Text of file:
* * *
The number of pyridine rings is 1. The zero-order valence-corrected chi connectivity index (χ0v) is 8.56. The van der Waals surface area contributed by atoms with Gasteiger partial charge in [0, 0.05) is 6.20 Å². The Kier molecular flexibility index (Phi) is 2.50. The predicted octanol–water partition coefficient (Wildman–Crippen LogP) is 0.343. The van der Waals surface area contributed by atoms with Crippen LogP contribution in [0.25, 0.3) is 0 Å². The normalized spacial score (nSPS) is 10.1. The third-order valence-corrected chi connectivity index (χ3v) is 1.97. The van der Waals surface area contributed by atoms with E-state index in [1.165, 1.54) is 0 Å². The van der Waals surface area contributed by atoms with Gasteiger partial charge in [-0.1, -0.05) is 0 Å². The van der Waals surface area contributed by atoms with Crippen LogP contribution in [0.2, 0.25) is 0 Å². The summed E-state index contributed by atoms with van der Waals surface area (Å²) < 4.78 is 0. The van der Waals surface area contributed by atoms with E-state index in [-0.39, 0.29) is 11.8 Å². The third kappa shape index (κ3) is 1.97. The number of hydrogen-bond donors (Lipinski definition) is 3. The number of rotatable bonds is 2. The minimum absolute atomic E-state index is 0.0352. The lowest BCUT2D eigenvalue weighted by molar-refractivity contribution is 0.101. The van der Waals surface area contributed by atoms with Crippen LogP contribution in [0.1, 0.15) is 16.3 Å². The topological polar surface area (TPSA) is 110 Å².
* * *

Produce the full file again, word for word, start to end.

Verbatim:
The number of pyridine rings is 1. The zero-order valence-corrected chi connectivity index (χ0v) is 8.56. The van der Waals surface area contributed by atoms with Gasteiger partial charge in [0, 0.05) is 6.20 Å². The Kier molecular flexibility index (Phi) is 2.50. The predicted octanol–water partition coefficient (Wildman–Crippen LogP) is 0.343. The van der Waals surface area contributed by atoms with Crippen LogP contribution in [0.25, 0.3) is 0 Å². The normalized spacial score (nSPS) is 10.1. The third-order valence-corrected chi connectivity index (χ3v) is 1.97. The van der Waals surface area contributed by atoms with E-state index in [1.165, 1.54) is 0 Å². The van der Waals surface area contributed by atoms with Gasteiger partial charge in [-0.1, -0.05) is 0 Å². The van der Waals surface area contributed by atoms with Crippen LogP contribution in [0.2, 0.25) is 0 Å². The summed E-state index contributed by atoms with van der Waals surface area (Å²) < 4.78 is 0. The van der Waals surface area contributed by atoms with E-state index in [-0.39, 0.29) is 11.8 Å². The third kappa shape index (κ3) is 1.97. The number of hydrogen-bond donors (Lipinski definition) is 3. The number of rotatable bonds is 2. The minimum absolute atomic E-state index is 0.0352. The lowest BCUT2D eigenvalue weighted by molar-refractivity contribution is 0.101. The van der Waals surface area contributed by atoms with Crippen LogP contribution in [0.1, 0.15) is 16.3 Å². The topological polar surface area (TPSA) is 110 Å².